This I believe
I’d say, “Hello, Nannu,” give him a quick hug and kiss, and walk away. There are lives surrounding us every day. Some we respect and others we despise. But, as we proceed throughout our days, we don’t seem to be grateful about the lives that we spend time with. I believe that instead of just accepting presence of others, you should embrace it. It’s ironic that a person is loved and wanted more after they are deceased than when they are alive. But, why does human kind act in this manner only to regret it in the end?
My great-grandfather, Nannu, was the most positive and carefree relative in my family. He had just turned ninety, and was blessed with a great-great-grandson. Everyone in our family, including him, knew that his life was coming to an end. Although it was woeful to think about the loss soon to come, it wasn’t devastating, it was expected: he was very old. I had not dreaded for that day to come, until one phone call announced the fate of Nannu, I felt a gasping blow to my chest.
The phone call revealed that Nannu had slipped into a coma. When I heard the news, I could not speak; my mind furiously flashed back to memories of him. I tried to keep my composure, but when I looked over at my sister and saw her tear-stricken eyes; wet as a healthy dog’s nose, I couldn’t help, but to collapse into sobs.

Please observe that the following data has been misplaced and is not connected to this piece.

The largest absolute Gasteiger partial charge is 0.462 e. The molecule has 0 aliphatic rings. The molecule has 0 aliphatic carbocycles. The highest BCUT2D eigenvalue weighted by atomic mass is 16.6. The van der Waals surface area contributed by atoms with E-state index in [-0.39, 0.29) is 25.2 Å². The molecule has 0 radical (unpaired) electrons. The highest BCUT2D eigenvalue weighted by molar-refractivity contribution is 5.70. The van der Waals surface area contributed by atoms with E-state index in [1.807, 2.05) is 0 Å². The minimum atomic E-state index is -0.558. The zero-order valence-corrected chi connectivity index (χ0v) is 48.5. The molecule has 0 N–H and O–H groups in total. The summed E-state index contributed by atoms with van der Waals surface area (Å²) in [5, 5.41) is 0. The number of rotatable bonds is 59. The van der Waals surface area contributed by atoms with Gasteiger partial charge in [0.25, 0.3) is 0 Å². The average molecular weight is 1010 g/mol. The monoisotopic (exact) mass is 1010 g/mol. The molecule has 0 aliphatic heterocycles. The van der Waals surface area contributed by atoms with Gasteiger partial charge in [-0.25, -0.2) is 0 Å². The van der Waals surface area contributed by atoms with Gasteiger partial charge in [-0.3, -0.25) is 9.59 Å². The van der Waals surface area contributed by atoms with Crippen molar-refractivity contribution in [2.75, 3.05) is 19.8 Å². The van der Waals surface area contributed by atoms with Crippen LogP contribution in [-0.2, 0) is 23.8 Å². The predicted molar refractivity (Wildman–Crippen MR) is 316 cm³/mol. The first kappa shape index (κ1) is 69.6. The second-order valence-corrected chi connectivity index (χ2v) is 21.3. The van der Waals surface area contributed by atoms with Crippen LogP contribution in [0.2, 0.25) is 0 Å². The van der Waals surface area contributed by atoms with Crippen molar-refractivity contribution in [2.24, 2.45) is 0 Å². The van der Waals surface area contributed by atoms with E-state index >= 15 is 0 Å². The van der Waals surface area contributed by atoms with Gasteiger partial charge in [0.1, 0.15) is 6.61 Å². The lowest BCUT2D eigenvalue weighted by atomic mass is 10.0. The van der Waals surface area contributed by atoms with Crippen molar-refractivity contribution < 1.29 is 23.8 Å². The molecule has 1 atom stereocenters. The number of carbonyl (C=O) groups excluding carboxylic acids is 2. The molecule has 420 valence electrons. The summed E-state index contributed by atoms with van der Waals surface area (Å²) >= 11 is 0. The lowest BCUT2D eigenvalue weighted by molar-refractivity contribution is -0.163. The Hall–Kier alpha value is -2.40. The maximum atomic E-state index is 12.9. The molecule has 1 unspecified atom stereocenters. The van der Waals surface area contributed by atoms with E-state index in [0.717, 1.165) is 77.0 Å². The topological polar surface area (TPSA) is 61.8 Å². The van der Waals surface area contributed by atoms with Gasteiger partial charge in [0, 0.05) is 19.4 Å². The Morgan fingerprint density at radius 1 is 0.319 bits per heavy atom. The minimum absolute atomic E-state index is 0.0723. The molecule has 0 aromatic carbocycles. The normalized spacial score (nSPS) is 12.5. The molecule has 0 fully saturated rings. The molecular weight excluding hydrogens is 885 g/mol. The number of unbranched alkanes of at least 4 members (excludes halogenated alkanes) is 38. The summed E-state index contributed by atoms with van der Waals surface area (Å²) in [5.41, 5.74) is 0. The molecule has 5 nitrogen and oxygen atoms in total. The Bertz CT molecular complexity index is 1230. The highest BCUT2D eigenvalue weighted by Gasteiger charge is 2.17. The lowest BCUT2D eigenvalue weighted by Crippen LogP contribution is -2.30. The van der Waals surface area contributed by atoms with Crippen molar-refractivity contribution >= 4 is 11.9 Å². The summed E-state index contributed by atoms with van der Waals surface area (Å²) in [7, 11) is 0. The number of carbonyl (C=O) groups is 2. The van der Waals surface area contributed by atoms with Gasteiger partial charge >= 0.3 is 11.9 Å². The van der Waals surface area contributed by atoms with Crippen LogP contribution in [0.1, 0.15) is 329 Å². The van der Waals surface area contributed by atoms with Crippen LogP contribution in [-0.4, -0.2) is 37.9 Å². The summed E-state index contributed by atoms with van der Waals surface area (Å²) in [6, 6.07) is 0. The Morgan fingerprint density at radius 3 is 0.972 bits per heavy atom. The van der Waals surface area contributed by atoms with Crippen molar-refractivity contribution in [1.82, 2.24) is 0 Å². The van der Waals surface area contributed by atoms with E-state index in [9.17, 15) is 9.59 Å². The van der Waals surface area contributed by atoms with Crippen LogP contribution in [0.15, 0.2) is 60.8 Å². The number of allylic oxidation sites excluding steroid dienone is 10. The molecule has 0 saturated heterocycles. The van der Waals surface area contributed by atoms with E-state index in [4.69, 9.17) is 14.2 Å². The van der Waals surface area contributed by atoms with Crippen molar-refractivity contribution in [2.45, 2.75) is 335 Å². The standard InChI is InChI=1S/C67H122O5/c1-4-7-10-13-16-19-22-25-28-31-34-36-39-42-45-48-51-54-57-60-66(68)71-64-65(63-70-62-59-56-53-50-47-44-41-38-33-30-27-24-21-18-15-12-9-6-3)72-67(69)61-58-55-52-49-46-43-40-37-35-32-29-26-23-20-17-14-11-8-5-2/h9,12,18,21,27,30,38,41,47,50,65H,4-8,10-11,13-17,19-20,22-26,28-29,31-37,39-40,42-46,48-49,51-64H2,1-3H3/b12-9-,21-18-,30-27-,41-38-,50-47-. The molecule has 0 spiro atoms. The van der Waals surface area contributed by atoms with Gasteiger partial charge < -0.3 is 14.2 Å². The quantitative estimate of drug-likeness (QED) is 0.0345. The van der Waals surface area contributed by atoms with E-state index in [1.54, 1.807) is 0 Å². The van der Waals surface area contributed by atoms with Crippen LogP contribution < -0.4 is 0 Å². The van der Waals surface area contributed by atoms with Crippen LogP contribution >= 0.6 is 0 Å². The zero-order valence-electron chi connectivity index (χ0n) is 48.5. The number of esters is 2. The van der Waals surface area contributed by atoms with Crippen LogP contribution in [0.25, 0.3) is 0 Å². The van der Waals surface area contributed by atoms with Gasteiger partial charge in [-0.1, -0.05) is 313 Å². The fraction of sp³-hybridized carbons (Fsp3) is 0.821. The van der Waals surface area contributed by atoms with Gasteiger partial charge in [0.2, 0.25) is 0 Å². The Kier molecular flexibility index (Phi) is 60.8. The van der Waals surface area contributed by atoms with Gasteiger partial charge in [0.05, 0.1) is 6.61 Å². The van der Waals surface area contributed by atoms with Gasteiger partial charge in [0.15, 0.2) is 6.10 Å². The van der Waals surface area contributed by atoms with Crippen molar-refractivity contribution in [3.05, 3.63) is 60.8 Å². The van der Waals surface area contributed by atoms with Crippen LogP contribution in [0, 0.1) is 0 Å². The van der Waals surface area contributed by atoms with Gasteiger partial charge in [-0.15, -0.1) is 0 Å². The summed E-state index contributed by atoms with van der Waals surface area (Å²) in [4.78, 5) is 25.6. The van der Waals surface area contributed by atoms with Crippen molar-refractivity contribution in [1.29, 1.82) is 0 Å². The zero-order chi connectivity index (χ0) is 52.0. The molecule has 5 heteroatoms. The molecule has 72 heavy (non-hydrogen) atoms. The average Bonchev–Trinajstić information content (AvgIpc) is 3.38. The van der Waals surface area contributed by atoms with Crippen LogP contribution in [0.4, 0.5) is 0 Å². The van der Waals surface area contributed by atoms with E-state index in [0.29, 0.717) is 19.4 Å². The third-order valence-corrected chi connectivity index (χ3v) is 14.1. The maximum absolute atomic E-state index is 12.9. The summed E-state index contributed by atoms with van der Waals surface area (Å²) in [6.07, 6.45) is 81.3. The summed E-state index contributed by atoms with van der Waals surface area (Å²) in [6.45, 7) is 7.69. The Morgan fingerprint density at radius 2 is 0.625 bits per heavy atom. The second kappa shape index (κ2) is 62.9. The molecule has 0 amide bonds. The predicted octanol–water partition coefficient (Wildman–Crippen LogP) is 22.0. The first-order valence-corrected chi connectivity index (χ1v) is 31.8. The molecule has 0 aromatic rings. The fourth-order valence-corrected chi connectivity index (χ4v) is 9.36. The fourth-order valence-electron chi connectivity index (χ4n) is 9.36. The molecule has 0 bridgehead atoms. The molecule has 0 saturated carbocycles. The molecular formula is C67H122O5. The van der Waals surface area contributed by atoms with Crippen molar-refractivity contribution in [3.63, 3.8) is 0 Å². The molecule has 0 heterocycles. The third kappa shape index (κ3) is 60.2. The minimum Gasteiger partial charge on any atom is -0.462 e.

Each night before I shut my eyes, I would pray for a miracle. I prayed that Nannu would awaken, strong as an ant, so I could cease to worry about him dying. But, even though I prayed relentlessly, my family received another phone call, telling us that Nannu had passed away. My eyes widened with disbelief. All the praying I had done and he didn’t survive? At that moment, in his death he had become a more important part of my life, than when he was alive. I had not appreciated his presence when he was alive. I stumbled to my room, irritated with myself for not being grateful when I had the opportunity to see him.
This event taught me to cherish the lives that surround me every day. We should value people while they are alive, not when they are gone. By doing this, people that you love will feel better about themselves and it will make you a fulfilled and non-regretted person. I had not ever talked to my Nannu much; just saying a polite “hello” and leaving him at the table with the adults. As I look back at those times, I wish I could have showed him how much I loved him and would have made the times with him more of a memory instead of a nightmare. Nobody is a flawless being, but one can still strive to raise the bar. People’s lives are too short to not be embraced, so everyone should treasure each other’s presence.
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